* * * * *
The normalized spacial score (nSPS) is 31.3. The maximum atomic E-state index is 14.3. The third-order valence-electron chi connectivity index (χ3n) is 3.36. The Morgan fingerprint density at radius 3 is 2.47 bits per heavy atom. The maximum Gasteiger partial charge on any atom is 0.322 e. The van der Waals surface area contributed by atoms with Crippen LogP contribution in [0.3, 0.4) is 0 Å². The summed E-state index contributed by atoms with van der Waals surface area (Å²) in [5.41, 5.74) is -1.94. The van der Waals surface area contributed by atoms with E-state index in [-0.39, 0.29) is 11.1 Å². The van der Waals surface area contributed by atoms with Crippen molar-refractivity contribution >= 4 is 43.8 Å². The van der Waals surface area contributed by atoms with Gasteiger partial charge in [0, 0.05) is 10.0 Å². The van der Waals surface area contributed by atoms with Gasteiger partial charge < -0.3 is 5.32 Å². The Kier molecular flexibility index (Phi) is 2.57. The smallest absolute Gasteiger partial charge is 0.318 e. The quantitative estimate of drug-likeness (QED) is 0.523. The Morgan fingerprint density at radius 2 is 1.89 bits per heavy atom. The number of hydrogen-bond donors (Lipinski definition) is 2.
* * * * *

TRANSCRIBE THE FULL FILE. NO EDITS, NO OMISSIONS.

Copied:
The normalized spacial score (nSPS) is 31.3. The maximum atomic E-state index is 14.3. The third-order valence-electron chi connectivity index (χ3n) is 3.36. The Morgan fingerprint density at radius 3 is 2.47 bits per heavy atom. The maximum Gasteiger partial charge on any atom is 0.322 e. The van der Waals surface area contributed by atoms with Crippen LogP contribution in [0.3, 0.4) is 0 Å². The summed E-state index contributed by atoms with van der Waals surface area (Å²) in [5.41, 5.74) is -1.94. The van der Waals surface area contributed by atoms with E-state index in [-0.39, 0.29) is 11.1 Å². The van der Waals surface area contributed by atoms with Crippen molar-refractivity contribution >= 4 is 43.8 Å². The van der Waals surface area contributed by atoms with Gasteiger partial charge in [0, 0.05) is 10.0 Å². The van der Waals surface area contributed by atoms with Gasteiger partial charge < -0.3 is 5.32 Å². The Kier molecular flexibility index (Phi) is 2.57. The smallest absolute Gasteiger partial charge is 0.318 e. The quantitative estimate of drug-likeness (QED) is 0.523. The Morgan fingerprint density at radius 2 is 1.89 bits per heavy atom. The number of hydrogen-bond donors (Lipinski definition) is 2.